Pinot Blanc is one of the five most popular white wine grape varieties in Germany. Its fine and elegant wines are excellent food companions for light dishes such as seafood, salads or pasta. Wines aged in wood can also be served with more intense dishes such as veal, lamb and even game. In Italy, the grape variety goes by the name of Pinot Bianco, while in its native France it is known as Pinot Blanc. His wines are characterized by their subtle but refreshing acidity and moderate alcohol content. Typical are its subtle notes reminiscent of pears, citrus, peaches and green nuts.
While Pinot Blanc tends to be associated with inexpensive wines on the international scene, German winemakers have discovered the grape variety’s elegant side. Its above-mentioned characteristics make it the perfect summer wine and menu companion, which is why it enjoys particular popularity in gastronomy. No wonder, then, that Pinot Blanc has been experiencing a steady upward trend for decades.
In the meantime, 5.6% of the German vineyard area is planted with this elegant grape variety – and the trend is rising! This puts it in fourth place among the most commonly grown white grape varieties in Germany, behind its direct relative, Pinot Gris, which claims third place. The White Burgundy is grown mainly in European area. In the meantime, however, there are also isolated plots in the USA that are planted with it.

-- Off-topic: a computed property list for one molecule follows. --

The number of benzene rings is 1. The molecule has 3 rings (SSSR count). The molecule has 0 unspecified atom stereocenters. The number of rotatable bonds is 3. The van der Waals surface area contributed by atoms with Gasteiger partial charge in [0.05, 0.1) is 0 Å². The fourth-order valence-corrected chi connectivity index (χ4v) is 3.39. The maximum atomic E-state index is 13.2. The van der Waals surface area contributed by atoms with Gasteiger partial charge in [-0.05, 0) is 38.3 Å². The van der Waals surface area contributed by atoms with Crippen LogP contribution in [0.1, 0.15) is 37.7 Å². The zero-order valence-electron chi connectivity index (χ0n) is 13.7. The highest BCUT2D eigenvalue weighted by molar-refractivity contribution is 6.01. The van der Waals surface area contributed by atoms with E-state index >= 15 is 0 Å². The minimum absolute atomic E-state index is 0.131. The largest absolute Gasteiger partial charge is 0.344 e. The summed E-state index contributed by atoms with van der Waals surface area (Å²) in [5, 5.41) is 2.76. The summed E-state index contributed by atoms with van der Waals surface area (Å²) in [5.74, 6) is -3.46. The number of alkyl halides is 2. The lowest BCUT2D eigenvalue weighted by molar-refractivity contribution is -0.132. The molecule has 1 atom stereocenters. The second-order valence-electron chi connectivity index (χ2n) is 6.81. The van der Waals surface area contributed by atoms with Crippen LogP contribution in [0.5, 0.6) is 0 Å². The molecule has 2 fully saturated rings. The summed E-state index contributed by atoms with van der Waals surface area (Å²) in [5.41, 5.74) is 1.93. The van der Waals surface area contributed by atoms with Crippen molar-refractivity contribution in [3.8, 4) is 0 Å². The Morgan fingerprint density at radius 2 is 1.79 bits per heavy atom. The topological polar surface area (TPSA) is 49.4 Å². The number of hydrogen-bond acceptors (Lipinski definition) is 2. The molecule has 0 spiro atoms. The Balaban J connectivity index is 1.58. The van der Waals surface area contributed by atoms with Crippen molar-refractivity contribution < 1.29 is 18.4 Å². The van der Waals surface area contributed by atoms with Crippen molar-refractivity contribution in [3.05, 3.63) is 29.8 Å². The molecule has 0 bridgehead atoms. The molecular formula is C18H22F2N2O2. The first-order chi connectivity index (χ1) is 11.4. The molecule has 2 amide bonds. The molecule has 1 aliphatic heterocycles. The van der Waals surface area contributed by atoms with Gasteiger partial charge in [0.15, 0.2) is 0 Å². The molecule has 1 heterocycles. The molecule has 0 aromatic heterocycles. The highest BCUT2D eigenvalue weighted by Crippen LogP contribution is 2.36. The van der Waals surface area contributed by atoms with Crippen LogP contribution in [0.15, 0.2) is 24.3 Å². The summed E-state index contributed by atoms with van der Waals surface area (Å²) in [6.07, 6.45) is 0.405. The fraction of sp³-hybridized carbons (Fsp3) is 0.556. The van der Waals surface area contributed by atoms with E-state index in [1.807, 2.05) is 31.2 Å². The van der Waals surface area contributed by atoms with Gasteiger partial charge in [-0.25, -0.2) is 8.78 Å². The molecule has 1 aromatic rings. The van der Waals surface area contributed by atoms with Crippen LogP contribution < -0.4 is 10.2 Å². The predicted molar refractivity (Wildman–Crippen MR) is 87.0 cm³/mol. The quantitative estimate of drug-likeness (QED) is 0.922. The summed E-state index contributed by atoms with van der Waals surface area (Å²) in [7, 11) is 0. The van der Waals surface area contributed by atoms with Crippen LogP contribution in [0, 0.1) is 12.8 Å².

Ancestry & History | The little mutant from Burgundy(?)
The exact birthplace of the Pinot Blanc cannot be proven beyond doubt. Meanwhile, the grape variety is believed to have developed about 2000 years ago in what is now Burgundy. Since it is not yet possible to determine the exact origin, the French Rhône Valley, the area around Lake Geneva and the Swiss canton of Valais are also potential birthplaces of the vine.
However, his ancestry is considered proven. Pinot Blanc is the light berry mutation of Pinot Noir. The Blue Burgundy (Pinot Noir) is also the original vine of another variety of the vine – the Gray Burgundy. In fact, these three true Burgundy varieties are so similar that even many experts cannot reliably distinguish them until the grapes ripen. As the grapes ripen, they develop their typical coloration and thus their unmistakable distinguishing feature.
In the 14th century, Cistercian monks brought Pinot Blanc to Germany, from where it began its triumphal march throughout Europe. Nevertheless, in this country the vine has a separate position and is sometimes made into top quality wines, while in the rest of the continent it is used almost exclusively for the production of inexpensive wine for drinking. Two exceptions here are Alsace and South Tyrol, which also produce highly refined wines from Pinot Blanc.
Cultivation: The uncomplicated vine with few demands
In the vineyard, Pinot Blanc is considered an uncomplicated grape variety that does not make too many demands on its soils, while regularly producing good yields.